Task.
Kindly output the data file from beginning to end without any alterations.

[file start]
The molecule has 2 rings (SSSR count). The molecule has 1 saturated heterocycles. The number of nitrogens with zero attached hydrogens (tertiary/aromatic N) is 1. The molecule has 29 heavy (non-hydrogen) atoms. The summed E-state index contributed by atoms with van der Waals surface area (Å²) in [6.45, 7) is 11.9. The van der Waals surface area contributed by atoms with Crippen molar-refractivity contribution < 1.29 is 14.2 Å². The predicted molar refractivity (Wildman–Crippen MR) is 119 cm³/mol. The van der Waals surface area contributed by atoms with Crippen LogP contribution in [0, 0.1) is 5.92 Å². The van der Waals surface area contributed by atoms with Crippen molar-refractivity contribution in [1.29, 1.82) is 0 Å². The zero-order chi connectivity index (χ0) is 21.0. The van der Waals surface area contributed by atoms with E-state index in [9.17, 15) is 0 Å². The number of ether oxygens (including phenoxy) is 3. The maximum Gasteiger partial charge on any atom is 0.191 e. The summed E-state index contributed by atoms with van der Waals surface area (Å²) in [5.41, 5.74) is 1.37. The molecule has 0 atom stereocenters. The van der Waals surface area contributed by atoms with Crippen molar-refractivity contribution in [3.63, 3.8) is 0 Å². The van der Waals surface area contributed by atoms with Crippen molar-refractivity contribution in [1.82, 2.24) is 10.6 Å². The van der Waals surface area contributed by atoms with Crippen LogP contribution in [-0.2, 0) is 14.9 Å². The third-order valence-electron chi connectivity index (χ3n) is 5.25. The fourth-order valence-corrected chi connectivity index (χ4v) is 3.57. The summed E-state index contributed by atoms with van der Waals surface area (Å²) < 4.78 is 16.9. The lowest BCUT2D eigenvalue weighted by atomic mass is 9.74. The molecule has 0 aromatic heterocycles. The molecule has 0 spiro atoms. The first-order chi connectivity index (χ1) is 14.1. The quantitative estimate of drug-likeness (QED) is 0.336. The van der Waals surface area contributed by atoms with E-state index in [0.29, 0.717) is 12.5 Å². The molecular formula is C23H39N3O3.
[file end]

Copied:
The molecule has 2 rings (SSSR count). The molecule has 1 saturated heterocycles. The number of nitrogens with zero attached hydrogens (tertiary/aromatic N) is 1. The molecule has 29 heavy (non-hydrogen) atoms. The summed E-state index contributed by atoms with van der Waals surface area (Å²) in [6.45, 7) is 11.9. The van der Waals surface area contributed by atoms with Crippen molar-refractivity contribution < 1.29 is 14.2 Å². The predicted molar refractivity (Wildman–Crippen MR) is 119 cm³/mol. The van der Waals surface area contributed by atoms with Crippen LogP contribution in [0, 0.1) is 5.92 Å². The van der Waals surface area contributed by atoms with Crippen molar-refractivity contribution in [1.29, 1.82) is 0 Å². The zero-order chi connectivity index (χ0) is 21.0. The van der Waals surface area contributed by atoms with E-state index in [9.17, 15) is 0 Å². The number of ether oxygens (including phenoxy) is 3. The maximum Gasteiger partial charge on any atom is 0.191 e. The summed E-state index contributed by atoms with van der Waals surface area (Å²) in [5.41, 5.74) is 1.37. The molecule has 0 atom stereocenters. The van der Waals surface area contributed by atoms with Crippen molar-refractivity contribution in [3.63, 3.8) is 0 Å². The van der Waals surface area contributed by atoms with Crippen molar-refractivity contribution in [1.82, 2.24) is 10.6 Å². The van der Waals surface area contributed by atoms with Crippen LogP contribution in [-0.2, 0) is 14.9 Å². The third-order valence-electron chi connectivity index (χ3n) is 5.25. The fourth-order valence-corrected chi connectivity index (χ4v) is 3.57. The summed E-state index contributed by atoms with van der Waals surface area (Å²) < 4.78 is 16.9. The lowest BCUT2D eigenvalue weighted by atomic mass is 9.74. The molecule has 0 aromatic heterocycles. The molecule has 0 spiro atoms. The first-order chi connectivity index (χ1) is 14.1. The quantitative estimate of drug-likeness (QED) is 0.336. The van der Waals surface area contributed by atoms with E-state index in [0.29, 0.717) is 12.5 Å². The molecular formula is C23H39N3O3.